The army of Patiala Government had already taken control of the Humhama Airport well before 27th of October. These were the circumstances when ‘Operation JK’ was launched to take control of Kashmir through force as so-called tribal invasion served merely as a catalyst to justify their position before international community.

This all correspondence between the people at the helm of affairs both in Kashmir Government and Government of India is historical and a proof that the process of accession with India and ‘Operation JK’ does not start with the tribal invasion on 24th October 1947 but was planned earlier by the Congress High Command in league with the officers as well as with the Maharaja of Kashmir. It should also be mentioned that the Muslim majority district of Punjab, Gurdaspur was given to India on 16 August 1947 through Radcliffe Award, thus gave India land route to enter Kashmir. It helped India to move army and ammunition swiftly across the border to Jammu and Kashmir to realize their dream of annexing Kashmir at the barrel of gun and the rest is history.



[1]  P.G.Rasool, Maslae Kashmir Ki Asli Haqeeqat (Srinagar: Ali Muhammad and Sons, 2013), p. 48, 131.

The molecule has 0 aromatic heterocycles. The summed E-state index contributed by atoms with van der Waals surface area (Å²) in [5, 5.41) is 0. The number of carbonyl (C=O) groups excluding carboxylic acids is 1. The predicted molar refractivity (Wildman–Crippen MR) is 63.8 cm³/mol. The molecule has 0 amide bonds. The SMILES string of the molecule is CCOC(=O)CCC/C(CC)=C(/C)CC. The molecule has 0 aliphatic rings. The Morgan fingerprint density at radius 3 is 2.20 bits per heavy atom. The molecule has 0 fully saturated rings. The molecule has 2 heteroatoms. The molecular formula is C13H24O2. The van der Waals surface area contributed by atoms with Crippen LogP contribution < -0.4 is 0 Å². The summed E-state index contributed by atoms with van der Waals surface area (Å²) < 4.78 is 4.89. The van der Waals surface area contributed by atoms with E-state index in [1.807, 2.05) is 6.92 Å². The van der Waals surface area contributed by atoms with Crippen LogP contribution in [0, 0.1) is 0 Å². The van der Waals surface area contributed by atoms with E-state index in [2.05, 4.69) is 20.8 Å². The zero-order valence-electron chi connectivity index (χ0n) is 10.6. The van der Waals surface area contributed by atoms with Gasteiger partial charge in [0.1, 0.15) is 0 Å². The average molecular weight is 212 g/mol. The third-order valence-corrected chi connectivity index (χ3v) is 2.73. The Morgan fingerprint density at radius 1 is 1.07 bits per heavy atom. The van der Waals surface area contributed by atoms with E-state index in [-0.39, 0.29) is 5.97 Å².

[2]  Patel to Maharaja Hari Singh, dated 02 October 1947 (Patel Correspondence, 1971).

[3]  Patel to Baldev Singh, dated 07 October 1947 (Patel Correspondence, 1971).

[4]  Ram Lal Batra to Baldev Singh, dated 03 October 1947 (Patel Correspondence, 1971)

[5]  Mashtaqur Rahman, Divided Kashmir (Colorado: Lyne Rienner Publishers Inc., 1996) p. 69.

[6]  Patel to Baldev Singh, dated 13 September 1947. (Patel Correspondence, 1971)

[7]  Patel to Neogy, dated 17 September 1947. (Patel Correspondence, 1971).

[8]  Patel to Baldev Singh, dated 7 October 1947. (Patel Correspondence, 1971).

[9]  Patel to Maharaja Hari Singh, dated 21 September 1947. (Patel Correspondence).


Yasir Bashir is a Research Scholar in the Department of History & Culture, Jamia Millia Islamia. He is working on ‘Contested Legacy of Sheikh Abdullah’. He can be reached at arfaat786@gmail.com.

Disclaimer: Views expressed are exclusively personal and do not necessarily reflect the position or editorial policy of Oracle Opinions.